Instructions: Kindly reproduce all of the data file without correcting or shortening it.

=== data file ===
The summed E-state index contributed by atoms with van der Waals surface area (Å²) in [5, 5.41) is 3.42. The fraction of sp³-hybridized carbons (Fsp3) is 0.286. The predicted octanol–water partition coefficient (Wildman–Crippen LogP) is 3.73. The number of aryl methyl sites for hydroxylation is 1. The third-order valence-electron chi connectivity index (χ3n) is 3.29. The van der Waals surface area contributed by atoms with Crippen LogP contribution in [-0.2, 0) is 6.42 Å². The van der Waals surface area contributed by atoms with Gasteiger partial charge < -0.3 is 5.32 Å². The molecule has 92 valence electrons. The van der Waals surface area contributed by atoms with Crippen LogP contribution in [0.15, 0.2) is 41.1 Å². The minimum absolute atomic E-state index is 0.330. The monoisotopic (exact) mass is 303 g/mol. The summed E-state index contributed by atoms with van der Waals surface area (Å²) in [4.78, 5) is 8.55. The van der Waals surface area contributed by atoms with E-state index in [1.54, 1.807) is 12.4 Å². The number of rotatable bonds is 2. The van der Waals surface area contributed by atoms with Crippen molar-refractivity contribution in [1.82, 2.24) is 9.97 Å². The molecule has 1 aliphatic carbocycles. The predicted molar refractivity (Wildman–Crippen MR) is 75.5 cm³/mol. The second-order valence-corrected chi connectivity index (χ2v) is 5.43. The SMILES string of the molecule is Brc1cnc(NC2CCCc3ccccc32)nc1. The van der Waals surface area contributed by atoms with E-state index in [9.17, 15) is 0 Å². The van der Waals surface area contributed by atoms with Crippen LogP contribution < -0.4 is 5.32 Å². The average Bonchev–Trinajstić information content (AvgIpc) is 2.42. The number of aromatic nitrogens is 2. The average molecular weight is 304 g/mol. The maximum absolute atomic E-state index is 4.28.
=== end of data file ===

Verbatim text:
The summed E-state index contributed by atoms with van der Waals surface area (Å²) in [5, 5.41) is 3.42. The fraction of sp³-hybridized carbons (Fsp3) is 0.286. The predicted octanol–water partition coefficient (Wildman–Crippen LogP) is 3.73. The number of aryl methyl sites for hydroxylation is 1. The third-order valence-electron chi connectivity index (χ3n) is 3.29. The van der Waals surface area contributed by atoms with Crippen LogP contribution in [-0.2, 0) is 6.42 Å². The van der Waals surface area contributed by atoms with Gasteiger partial charge < -0.3 is 5.32 Å². The molecule has 92 valence electrons. The van der Waals surface area contributed by atoms with Crippen LogP contribution in [0.15, 0.2) is 41.1 Å². The minimum absolute atomic E-state index is 0.330. The monoisotopic (exact) mass is 303 g/mol. The summed E-state index contributed by atoms with van der Waals surface area (Å²) in [4.78, 5) is 8.55. The van der Waals surface area contributed by atoms with E-state index in [1.54, 1.807) is 12.4 Å². The number of rotatable bonds is 2. The van der Waals surface area contributed by atoms with Crippen molar-refractivity contribution in [1.82, 2.24) is 9.97 Å². The molecule has 1 aliphatic carbocycles. The predicted molar refractivity (Wildman–Crippen MR) is 75.5 cm³/mol. The second-order valence-corrected chi connectivity index (χ2v) is 5.43. The SMILES string of the molecule is Brc1cnc(NC2CCCc3ccccc32)nc1. The van der Waals surface area contributed by atoms with E-state index in [9.17, 15) is 0 Å². The van der Waals surface area contributed by atoms with Crippen LogP contribution < -0.4 is 5.32 Å². The average Bonchev–Trinajstić information content (AvgIpc) is 2.42. The number of aromatic nitrogens is 2. The average molecular weight is 304 g/mol. The maximum absolute atomic E-state index is 4.28.